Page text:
Genetic variations affecting organ development and function may determine the susceptibility of an individual to autoimmune diseases such as type 1 diabetes and Sjogren's syndrome. Research, published online in Immunology and Cell Biology, suggests that autoimmunity is linked to defective developmental biology as well as a defective immune system.
The prevailing view among immunologists has been that autoimmune diseases are caused solely by a defective immune system that targets substances produced by the body's own tissues - a phenomenon known as autoreactivity. Denise Faustman and colleagues challenge this view, suggesting that abnormal embryonic development also contributes to autoimmunity. They examined the structure and/or function of the cochlear, salivary glands, pancreas and tongue in a mouse model for type 1 diabetes and Sjogren's syndrome - two diseases that often co-occur in humans and are associated with hearing loss and tongue abnormalities - and found that a specific developmental lineage of stem cells governs the organs that are selected for autoimmune attack and dysfunction.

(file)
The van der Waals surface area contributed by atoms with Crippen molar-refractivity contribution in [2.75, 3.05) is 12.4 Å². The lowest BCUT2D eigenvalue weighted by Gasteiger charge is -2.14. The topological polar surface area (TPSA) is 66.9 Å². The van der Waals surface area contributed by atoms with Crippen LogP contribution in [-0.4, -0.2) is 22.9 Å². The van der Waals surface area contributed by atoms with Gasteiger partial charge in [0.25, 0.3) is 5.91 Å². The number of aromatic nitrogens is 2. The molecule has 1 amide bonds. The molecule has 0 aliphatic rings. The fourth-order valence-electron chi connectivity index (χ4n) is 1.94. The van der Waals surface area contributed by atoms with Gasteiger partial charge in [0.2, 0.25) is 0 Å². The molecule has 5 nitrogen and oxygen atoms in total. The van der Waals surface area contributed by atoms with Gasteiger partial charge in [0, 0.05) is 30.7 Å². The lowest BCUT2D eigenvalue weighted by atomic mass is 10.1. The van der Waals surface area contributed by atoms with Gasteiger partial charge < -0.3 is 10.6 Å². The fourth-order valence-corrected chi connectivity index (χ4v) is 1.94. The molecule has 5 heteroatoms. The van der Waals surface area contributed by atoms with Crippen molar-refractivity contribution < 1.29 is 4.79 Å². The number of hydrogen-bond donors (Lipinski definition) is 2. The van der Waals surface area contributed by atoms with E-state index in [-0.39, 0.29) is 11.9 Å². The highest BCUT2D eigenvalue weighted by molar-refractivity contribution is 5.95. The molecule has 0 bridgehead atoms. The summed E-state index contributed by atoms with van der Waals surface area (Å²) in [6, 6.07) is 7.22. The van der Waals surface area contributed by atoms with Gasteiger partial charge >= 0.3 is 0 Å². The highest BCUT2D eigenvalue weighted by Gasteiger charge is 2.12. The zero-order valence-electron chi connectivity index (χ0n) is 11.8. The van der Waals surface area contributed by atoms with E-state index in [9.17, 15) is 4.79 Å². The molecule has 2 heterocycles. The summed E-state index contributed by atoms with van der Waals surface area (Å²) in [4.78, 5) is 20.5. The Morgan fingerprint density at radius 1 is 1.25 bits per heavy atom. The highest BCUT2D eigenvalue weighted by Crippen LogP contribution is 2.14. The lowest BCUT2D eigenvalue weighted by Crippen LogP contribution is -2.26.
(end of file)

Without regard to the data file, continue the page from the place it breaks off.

If indeed the origin of autoreactivity is dictated by altered embryonic development this would have implications for future autoimmune therapies - by changing the immune response future strategies may be able to prevent the progression of some autoimmune diseases. Adrian Liston investigates the implications of these findings in a related News and Commentary article in the same issue.
Denise Faustman (Massachusetts General Hospital and Harvard Medical School, Charlestown, MA, USA)
Abstract available online.
(C) Immunology and Cell Biology press release.
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